Tom Feelings, an award-winning illustrator, chose to paint the works of The Middle Passage: White Ships/Black Cargo
(1995) in response to a Ghanaian friend who asked him exactly what the African slaves went through when slavers captured them.
The book is composed only of black and white paintings depicting the horrors of the procurement and shipping of African slaves. It opens with Feelings’s description of how the images flashed through his mind when his friend asked him what his people went through.
As Feelings began his research, he found real accounts to base his paintings on and many rationalizations for what had occurred. For this reason, he chose to "write" his story with no words. Feelings points out that racism is innate in the English language, giving him another reason to tell the story through his art alone. He mentions the pain he felt delving into his people's dark history, only to see some of the same offenses in contemporary America. He says that his work is important to Africans around the world who share a "race memory" of the shackles of their ancestors that will become spiritual links.
Before he began work on The Middle Passage
, Feelings spent several years illustrating the "beautiful side of the black experience" for African children. It wasn't until 1972 when he went to Guyana to teach other illustrators how to tell the true historical story of the colonized people there that he realized he wanted to convey the same message in his work.
Feelings used personal accounts from captains, traders, and historians to guide his pieces. He moved back to America because "that's where the pain was." Run ragged by the emotional toll researching and painting the dark subject had taken on him, Feelings said he would stop to sleep only to be visited by his dead grandmother who encouraged him to push on.
In his introduction, Kadir Nelson describes how he was drawn to the book at a bookstore. He says words were not necessary for the powerful images and that the lack of a color palette successfully oversimplifies the reality: the different tribes of African peoples and the varied European colonizers are all portrayed as just black and white. He agrees with Feelings's assessment that there are no words to represent the pain and suffering of the African slaves accurately.
Kamili Feelings, the author's son, has written the second introduction. He notes that his father worked on the book for thirty years, reacting emotionally to the stories he was painting. They left him feeling "alone and overwhelmed." After its publication, Feelings continued to seek out conversations with critics that "allowed him to grow as an artist and as a storyteller."
Dr. Sylviane A. Diouf describes conditions on the slave ships from firsthand, historical accounts. The middle passage was the leg of the triangular route whereby slaves were taken from their homes and brought to other countries. Women and children were often near the back of the vessel unbound while the men were packed away on "shelves" below deck, shackled together and cramped into a squatting position. Their bodies created so much heat that it came out of the vents onto the floors of the ship like steam, sometimes reaching up to 130 degrees. Despite the heat, they were only allowed two mouthfuls of water a day.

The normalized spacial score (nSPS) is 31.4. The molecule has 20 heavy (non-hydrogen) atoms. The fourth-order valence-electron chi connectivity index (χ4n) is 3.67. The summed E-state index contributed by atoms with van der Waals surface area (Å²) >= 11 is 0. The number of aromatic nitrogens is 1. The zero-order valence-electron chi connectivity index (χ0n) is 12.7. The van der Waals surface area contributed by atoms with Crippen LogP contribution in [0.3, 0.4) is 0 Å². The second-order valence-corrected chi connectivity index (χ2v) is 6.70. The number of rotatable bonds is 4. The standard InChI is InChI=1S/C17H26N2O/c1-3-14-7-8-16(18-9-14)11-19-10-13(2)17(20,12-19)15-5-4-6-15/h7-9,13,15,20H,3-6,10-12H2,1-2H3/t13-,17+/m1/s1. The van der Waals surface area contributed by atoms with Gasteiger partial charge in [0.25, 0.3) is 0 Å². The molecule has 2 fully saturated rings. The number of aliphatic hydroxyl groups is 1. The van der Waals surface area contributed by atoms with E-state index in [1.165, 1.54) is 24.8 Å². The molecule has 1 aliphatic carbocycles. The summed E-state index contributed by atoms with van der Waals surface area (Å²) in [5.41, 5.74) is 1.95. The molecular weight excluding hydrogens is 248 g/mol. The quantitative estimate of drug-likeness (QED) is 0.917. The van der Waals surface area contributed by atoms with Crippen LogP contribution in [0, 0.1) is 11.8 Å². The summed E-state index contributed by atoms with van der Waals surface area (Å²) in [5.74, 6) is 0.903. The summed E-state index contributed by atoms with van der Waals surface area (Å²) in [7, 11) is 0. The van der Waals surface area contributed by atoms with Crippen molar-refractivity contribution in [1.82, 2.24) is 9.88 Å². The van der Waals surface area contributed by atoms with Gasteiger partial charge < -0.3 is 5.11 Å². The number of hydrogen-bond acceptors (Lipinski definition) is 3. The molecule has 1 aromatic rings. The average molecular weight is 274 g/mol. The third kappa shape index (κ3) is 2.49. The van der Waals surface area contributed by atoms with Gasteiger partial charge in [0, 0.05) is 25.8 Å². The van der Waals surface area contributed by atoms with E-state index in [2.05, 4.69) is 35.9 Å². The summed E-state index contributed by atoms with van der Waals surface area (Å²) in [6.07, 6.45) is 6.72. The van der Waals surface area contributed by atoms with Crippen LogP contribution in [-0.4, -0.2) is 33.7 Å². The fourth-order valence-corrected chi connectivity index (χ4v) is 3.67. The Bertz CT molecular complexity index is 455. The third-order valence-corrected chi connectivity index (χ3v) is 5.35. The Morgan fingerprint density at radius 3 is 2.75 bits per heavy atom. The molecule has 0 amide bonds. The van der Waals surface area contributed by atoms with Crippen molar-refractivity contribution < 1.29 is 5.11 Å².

Thousands of vessels held up to 700 people at a time. On one ship, the Rapida Emperatriz
, a thousand Mozambique peoples were aboard, but only 840 survived. The ships were rife with rats, lice, and fleas. People died from diseases due to poor conditions, suicide by drowning or starvation, and some were hanged or shot during insurrections. The slavers sexually abused the women, and both women and children were made to work as domestic slaves on the vessels.
The book opens with Feelings' paintings of Africa: the calm sea, the sun, and a bird in the sky, all in a charcoal-like black and white painting. Next, white men are beating Africans with sticks. Africans flee from white men in uniforms brandishing long rifles.
The Africans then stand in a long line, tied together at the neck, hastened along by men with guns and whips. A few African men assist the slavers, and victims lying prostrate on the ground. The swell of the ocean is just off the edge of one image.
In an artistic description of a woman torn from her family, Feelings has painted a surreal photo of the woman, grieving with her head in her hands. The image of a man's face looms over her, looking pained, and an African baby hovers over his head, flanked by two spears.
Feelings also portrays the atrocities that took place on board the ship: a man force-fed, brandings, and heaps of diseased bodies being tossed into the ocean, where sharks have begun to swarm. There are images of women gripped forcefully, men committing suicide by scrabbling over the nets and into the sea, children caged, and a cutaway illustration of the ship showing all of the African men crammed into the ship's bowels. Feelings paints a man who has died from the filthy conditions and is being feasted on by a rat. Insurrectionists are hanged from the mast and some shot.
In every painting, the theme is evident. Feelings expresses the emotional and physical turmoil that the Africans went through along the middle passage. The paintings depict a people who simultaneously lost their homes, their right to their bodies, their humanity, and their freedom.